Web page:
Subject: I have found a CD that I think you would enjoy
Sound Quality: The Real Tragedy
Cliff Walker | Portland, Oregon | 02/25/2005
(1 out of 5 stars)
"Being a retired sound engineer (forced into retirement by a massive infection that ravaged both otic nerves), I appreciate all the more the work that DCC engineer Steve Hoffman and others like him have done over the years. I can tell (through my audio instruments) that many of these digital remasters are incredibly good sounding, and only wish I had the hearing to appreciate the subtle nuances.
While I cannot appreciate the original intent of the remasters and original two-track re-issues (these nuances; the incredibly good sound quality), my impaired ability to hear CAN appreciate the difference between, say, a CD that was dashed off from a copy of the commercial cassette (the first several editions of Paul Kantner's "Blows Against The Empire," for example) and one that's obviously been taken directly from (or even enhanced by) production tapes or the original two-track masters ("Aqualung" and "Waiting For The Sun"). The extra "lift" that my hearing gets allows me to even hear the music detail at all! My ears are not good enough (any more) to filter out the distortion and noise, but with the remasters, they don't have to work as hard and I can finally hear what's going on.
THAT SAID, I must comment on this particular Steve Hoffman compilation, "The Best Of Tragedy." This music, here, is right up my alley for reasons I will not get into here! Ordinarily, the name of Steve Hoffman speaks for itself, and I can trust his work sight unseen (as listening goes). While transferring this package to MP3, I noticed some strange things going on, particularly during the Bobbie Gentry track, "Ode To Billy Joe": I opened up the WAV file in the Adobe sound studio and examined the portions in question.
The problem caught my eye immediately: almost the entire album is plagued by what audio engeneers call a "parasitic oscillation." This is an unwanted high frequency (supersonic) component that gets triggered by certain conditions in the original wave form: In the case of the Bobbie Gentry track, the oscillation appears to be most easily triggered by something that's going on when she sings (plays) the parts of the song that are in the Eb7 chord (capitalized: "Today Billy Joe McAllister jumped OFF THE TALLAHACHIE Bridge"). Parasitic Oscillations are like that: often it takes place only when the wave form is at a certain amplitude, and never in louder or quieter components! Because the resultant distortion can be heard in all three of my players, I deduce that the problem is in the disc itself.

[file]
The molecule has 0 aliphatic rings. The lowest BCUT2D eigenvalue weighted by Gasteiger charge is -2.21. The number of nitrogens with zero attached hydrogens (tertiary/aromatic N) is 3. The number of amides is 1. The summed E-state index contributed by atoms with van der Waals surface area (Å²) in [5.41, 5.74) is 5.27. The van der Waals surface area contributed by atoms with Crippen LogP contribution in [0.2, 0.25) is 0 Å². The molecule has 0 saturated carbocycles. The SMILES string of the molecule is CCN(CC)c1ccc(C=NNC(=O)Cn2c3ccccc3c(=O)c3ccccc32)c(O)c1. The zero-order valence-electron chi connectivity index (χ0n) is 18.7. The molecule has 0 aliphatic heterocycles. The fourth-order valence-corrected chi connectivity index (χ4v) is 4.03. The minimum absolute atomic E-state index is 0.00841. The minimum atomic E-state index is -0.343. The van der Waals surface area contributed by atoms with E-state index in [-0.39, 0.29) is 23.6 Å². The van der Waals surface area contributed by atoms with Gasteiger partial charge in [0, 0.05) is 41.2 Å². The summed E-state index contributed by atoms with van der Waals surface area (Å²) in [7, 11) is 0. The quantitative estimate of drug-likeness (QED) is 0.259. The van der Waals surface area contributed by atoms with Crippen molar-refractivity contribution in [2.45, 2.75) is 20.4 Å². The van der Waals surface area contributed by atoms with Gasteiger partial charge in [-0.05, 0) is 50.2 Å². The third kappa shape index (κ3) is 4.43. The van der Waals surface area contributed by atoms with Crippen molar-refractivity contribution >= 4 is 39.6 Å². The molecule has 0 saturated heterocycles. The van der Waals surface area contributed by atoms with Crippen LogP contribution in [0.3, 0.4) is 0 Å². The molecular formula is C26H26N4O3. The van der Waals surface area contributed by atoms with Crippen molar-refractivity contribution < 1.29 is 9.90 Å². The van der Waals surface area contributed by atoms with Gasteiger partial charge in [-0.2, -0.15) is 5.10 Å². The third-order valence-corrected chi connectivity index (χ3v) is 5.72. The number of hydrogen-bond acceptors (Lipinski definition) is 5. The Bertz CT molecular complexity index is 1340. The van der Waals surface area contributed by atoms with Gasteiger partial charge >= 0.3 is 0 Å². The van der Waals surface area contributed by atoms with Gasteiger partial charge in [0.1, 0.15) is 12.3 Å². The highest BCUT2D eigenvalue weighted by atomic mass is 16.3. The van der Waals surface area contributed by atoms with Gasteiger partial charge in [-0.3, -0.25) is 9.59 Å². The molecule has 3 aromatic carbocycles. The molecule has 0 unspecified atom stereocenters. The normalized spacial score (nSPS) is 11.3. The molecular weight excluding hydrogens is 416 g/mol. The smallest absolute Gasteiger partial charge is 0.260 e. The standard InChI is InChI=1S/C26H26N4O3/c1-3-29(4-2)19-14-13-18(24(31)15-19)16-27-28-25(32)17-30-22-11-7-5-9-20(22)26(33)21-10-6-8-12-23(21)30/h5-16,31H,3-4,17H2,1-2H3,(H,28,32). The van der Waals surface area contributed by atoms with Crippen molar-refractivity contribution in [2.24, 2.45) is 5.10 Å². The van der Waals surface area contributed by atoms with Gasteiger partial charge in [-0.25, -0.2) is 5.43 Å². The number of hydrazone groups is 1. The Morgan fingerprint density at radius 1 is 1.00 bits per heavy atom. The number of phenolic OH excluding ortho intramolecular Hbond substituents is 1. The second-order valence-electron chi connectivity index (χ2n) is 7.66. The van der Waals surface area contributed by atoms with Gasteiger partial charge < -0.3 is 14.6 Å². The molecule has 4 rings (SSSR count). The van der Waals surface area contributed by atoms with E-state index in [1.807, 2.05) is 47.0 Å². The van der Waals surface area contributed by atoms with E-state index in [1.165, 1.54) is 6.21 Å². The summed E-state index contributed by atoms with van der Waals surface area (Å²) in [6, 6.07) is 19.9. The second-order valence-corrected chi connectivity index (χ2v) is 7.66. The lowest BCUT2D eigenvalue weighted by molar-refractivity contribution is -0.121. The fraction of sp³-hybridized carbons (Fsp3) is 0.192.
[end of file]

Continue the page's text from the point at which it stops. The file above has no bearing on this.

This defect is always the result of analogue electronic equipment that is in need of calibration or repair: it cannot be created or transferred digitally. However, anybody with good hearing (and I assume Steve's is among the best, like mine was at one time) should be able to detect the distortion that is introduced by a parasitic oscillation!
No, this was sent directly to the etching laser without having been given a critical listen. and this is my point: I still cannot fathom someone like Steve Hoffman letting something like this pass muster! I'm sorry that this package is not something that I can listen to in comfort. The good thing is that all tracks are available elsewhere.
THIS PROBLEM IS QUITE COMMON, really. Several of the Rhino-product releases, such as the Cold Blood albums, are fraught with a parasitic oscillation, obviously introduced during the production of the CD. This is so common in Rhino products, actually, that they'd do well to hire someone whose only job is to look for this one problem.
Okay, now, don't get me started on tracks and albums that are digitized at lower-than-reasonable VU levels!